Gabriele balances a full-time student course load while working as a tutor for students with special needs. Under the proposed wage hike, she would earn $5 more per hour.
“Some people have three jobs,” Gabriele said. “If you are paying rent and you don’t have any help, it is so hard to balance the work and studies and you barely have any time to sleep or breathe because you are always focusing on making a living and getting through that.”
The same sentiment can be expressed for those who do not have a college degree and work a minimum wage job full-time.
Rep. Brad Roae, R-Crawford, offered, and later withdrew, an amendment to the House Democrats’ $15 minimum wage bill that only those with a high school degree or GED can get $15 minimum wage.
“It’s important we can tell kids, If you drop out of school, you might only make $15,000 a year,” Roae said. “If you graduate, you can make $30,000. That’s an important message.”
Stier called Roae’s amendment “absurd,” saying it is never okay to treat people differently based on their level of education.
“In what democratic society do we treat people differently depending on their level of education?” Stier said. “People deserve to be paid a decent wage for the work they do in ways they can support their families that allows them to live comfortably and in dignity and it doesn’t matter whether they have a high school degree or not.”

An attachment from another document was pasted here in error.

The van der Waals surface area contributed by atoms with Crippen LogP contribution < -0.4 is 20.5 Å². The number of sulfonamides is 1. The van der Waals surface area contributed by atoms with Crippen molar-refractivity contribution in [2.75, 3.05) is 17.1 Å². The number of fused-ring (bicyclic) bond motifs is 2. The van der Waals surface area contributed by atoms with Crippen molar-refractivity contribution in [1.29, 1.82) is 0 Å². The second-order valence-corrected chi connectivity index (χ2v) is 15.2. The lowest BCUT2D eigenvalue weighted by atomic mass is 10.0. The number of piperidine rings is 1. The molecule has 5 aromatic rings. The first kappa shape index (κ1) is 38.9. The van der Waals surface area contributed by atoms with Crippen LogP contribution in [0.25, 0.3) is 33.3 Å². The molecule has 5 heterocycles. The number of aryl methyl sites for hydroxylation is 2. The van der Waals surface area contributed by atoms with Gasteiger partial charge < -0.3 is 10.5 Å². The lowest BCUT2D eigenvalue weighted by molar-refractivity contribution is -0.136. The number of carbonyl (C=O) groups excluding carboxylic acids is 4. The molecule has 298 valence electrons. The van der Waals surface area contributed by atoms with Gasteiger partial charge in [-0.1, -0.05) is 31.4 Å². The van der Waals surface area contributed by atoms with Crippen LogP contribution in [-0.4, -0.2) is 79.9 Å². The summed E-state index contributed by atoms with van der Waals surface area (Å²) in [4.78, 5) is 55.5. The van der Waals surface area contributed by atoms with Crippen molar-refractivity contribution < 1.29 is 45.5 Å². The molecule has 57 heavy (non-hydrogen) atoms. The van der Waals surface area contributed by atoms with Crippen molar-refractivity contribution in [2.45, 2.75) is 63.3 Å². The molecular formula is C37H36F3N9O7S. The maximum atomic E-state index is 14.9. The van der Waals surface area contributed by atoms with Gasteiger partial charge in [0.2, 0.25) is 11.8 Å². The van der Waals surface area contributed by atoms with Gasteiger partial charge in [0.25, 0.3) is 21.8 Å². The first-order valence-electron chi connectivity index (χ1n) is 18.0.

In years past, House Democrats’ attempts to raise the minimum wage have been shot down by Republicans who claim a wage hike would result in a loss of jobs.
In 2019, now-state Senate President Pro Tempore Kim Ward, R-Westmoreland, and current Majority Leader Joe Pittman, R-Indiana, voted against raising the minimum wage to $9.50 an hour. A compromise bill negotiated by Republicans and former Democratic Gov. Tom Wolf failed in the state House.
Stier believes if the minimum wage is increased, employers who are hiring more workers and passing costs up to consumers will no longer be at a competitive disadvantage. If the minimum wage floor is lifted for all employers, it will expand the number of workers looking for jobs, he said.
“This is the best possible time to raise the minimum wage,” Stier said. “[Losing jobs] is simply not going to happen now because employers are desperate to hire. They are hiring everyone they can and they are already raising wages.”